Fiji economist disinvited from USP press freedom celebrations
A former University of the South Pacific professor says the USP journalism school was instructed to stop him speaking at World Press Freedom day celebrations .
A former University of the South Pacific professor says he was stopped from addressing journalism students on World Press Freedom day.
A former economics professor, Wadan Narsey, says he was invited to speak to students and had accepted.
He tells Megan Whelan the invitation was then rescinded, and he was told that USP management instructed the school of journalism to remove him from the programme.
NARSEY: There were no reasons given. There was nothing even in writing. One day there was a programme on the students' website and the next day that programme was gone. (Laughs) Yes. You'd have to ask the vice-chancellor of the university why he took that decision. But I presume they were thinking about what I would say.
WHELAN: And so what were you intending to say?
NARSEY: Essentially, a lot of journalists had been getting flak from the public about them not acting as watchdogs on governments. And I have been arguing that it's very unfair to blame the journalists when their content is circumscribed by editors and publishers, and even publishers and editors, they have to listen to what the owners of the media outlet have to say. So in my article I pointed out that you've got a government-owned and controlled television station and radio station, where the chief executive is the brother of the attorney general. They are completely run by government - there's nothing critical coming out of them. Then you have a newspaper and a television station which are owned by private corporations. And, unfortunately... There are two newspapers and a television station. And unfortunately, these corporations have got very, very wide commercial interests in Fiji, which can suffer if a government were to become irritated in them.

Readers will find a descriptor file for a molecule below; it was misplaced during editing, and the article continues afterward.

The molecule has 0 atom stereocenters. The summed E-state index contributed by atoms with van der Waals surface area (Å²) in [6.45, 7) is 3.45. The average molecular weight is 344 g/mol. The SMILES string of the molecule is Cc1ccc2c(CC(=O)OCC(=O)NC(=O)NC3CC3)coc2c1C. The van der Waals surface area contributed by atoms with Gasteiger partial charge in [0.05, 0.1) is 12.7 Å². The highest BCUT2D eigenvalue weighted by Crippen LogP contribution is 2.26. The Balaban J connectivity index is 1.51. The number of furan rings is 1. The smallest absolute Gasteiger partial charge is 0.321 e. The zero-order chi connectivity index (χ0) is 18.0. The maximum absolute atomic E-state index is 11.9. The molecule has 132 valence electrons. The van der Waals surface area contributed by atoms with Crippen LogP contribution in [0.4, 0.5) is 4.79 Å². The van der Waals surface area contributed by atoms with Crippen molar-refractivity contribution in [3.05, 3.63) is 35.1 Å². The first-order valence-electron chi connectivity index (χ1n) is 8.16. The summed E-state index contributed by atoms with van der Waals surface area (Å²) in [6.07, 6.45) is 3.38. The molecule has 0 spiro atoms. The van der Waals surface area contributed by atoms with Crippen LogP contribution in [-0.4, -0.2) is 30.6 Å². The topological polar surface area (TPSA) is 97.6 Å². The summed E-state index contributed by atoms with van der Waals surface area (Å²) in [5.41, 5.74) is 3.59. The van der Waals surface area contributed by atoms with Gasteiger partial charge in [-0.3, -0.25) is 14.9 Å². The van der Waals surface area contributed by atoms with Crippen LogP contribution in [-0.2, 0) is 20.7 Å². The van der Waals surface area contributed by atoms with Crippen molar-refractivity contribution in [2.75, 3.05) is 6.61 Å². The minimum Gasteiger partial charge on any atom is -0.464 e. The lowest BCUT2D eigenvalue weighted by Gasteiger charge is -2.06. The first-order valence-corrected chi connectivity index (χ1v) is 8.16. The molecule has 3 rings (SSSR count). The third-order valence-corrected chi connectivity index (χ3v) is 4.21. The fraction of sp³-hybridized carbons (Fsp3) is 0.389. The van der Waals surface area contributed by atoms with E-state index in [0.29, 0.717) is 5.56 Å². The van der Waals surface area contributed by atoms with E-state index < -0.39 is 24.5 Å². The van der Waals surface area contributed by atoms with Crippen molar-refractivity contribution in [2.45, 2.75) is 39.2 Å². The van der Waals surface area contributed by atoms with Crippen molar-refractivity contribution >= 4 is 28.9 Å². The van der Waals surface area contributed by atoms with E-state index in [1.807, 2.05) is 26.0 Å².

WHELAN: You've been an academic for quite some years. Is it, in your view, appropriate for the vice-chancellor to issue an instruction like this for an event of this kind?
NARSEY: This is very, very unusual indeed. I guess the problem is the vice-chancellor is very, very sympathetic to the regime. He asked me to resign from the university two years ago because the regime supposedly was withholding some $20 million of contributions for the university because they were unhappy with my criticisms of the regime. But the thing is, this was just not a university staff function, this was a student association function. And to interfere with the programme and the session, not only does it affect their academic freedom as students, but it also affects my right as a citizen of Fiji and the region to contribute to this programme. The real problem is, of course, that the occasion was very, very important in the sense that it's to celebrate World Press Freedom Day. And you'll notice that none of the media in Fiji have reported this incident where the university interfered with the programme.
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